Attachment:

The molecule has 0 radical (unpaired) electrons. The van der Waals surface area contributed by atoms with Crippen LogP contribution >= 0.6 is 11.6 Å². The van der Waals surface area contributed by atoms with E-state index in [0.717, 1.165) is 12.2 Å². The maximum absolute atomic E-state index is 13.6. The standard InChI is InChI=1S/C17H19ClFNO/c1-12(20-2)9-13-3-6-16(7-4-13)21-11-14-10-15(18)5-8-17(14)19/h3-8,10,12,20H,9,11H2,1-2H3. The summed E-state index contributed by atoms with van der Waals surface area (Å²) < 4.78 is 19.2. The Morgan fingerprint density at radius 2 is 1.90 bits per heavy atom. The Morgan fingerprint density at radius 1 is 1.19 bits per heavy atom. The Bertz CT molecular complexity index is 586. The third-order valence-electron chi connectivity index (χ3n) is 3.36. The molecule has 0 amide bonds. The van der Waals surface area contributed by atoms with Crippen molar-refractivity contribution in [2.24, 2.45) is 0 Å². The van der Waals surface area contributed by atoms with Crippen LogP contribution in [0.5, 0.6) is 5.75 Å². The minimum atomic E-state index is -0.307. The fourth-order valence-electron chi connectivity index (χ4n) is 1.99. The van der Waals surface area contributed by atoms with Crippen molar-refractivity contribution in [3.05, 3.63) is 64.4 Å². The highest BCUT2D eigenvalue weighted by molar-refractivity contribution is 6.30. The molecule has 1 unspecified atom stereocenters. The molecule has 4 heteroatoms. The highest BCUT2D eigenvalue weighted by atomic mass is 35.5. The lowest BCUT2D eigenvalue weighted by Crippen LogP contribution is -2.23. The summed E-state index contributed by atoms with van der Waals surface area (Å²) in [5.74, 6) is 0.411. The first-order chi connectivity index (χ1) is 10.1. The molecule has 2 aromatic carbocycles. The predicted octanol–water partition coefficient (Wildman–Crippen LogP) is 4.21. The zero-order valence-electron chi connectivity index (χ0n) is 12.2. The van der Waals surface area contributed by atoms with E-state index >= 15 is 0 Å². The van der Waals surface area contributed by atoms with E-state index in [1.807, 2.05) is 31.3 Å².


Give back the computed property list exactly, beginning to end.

The molecule has 0 radical (unpaired) electrons. The van der Waals surface area contributed by atoms with Crippen LogP contribution >= 0.6 is 11.6 Å². The van der Waals surface area contributed by atoms with E-state index in [0.717, 1.165) is 12.2 Å². The maximum absolute atomic E-state index is 13.6. The standard InChI is InChI=1S/C17H19ClFNO/c1-12(20-2)9-13-3-6-16(7-4-13)21-11-14-10-15(18)5-8-17(14)19/h3-8,10,12,20H,9,11H2,1-2H3. The summed E-state index contributed by atoms with van der Waals surface area (Å²) < 4.78 is 19.2. The Morgan fingerprint density at radius 2 is 1.90 bits per heavy atom. The Morgan fingerprint density at radius 1 is 1.19 bits per heavy atom. The Bertz CT molecular complexity index is 586. The third-order valence-electron chi connectivity index (χ3n) is 3.36. The molecule has 0 amide bonds. The van der Waals surface area contributed by atoms with Crippen molar-refractivity contribution in [2.24, 2.45) is 0 Å². The van der Waals surface area contributed by atoms with Crippen LogP contribution in [0.5, 0.6) is 5.75 Å². The minimum atomic E-state index is -0.307. The fourth-order valence-electron chi connectivity index (χ4n) is 1.99. The van der Waals surface area contributed by atoms with Crippen molar-refractivity contribution in [3.05, 3.63) is 64.4 Å². The highest BCUT2D eigenvalue weighted by molar-refractivity contribution is 6.30. The molecule has 1 unspecified atom stereocenters. The molecule has 4 heteroatoms. The highest BCUT2D eigenvalue weighted by atomic mass is 35.5. The lowest BCUT2D eigenvalue weighted by Crippen LogP contribution is -2.23. The summed E-state index contributed by atoms with van der Waals surface area (Å²) in [5.74, 6) is 0.411. The first-order chi connectivity index (χ1) is 10.1. The molecule has 2 aromatic carbocycles. The predicted octanol–water partition coefficient (Wildman–Crippen LogP) is 4.21. The zero-order valence-electron chi connectivity index (χ0n) is 12.2. The van der Waals surface area contributed by atoms with E-state index >= 15 is 0 Å². The van der Waals surface area contributed by atoms with E-state index in [1.807, 2.05) is 31.3 Å².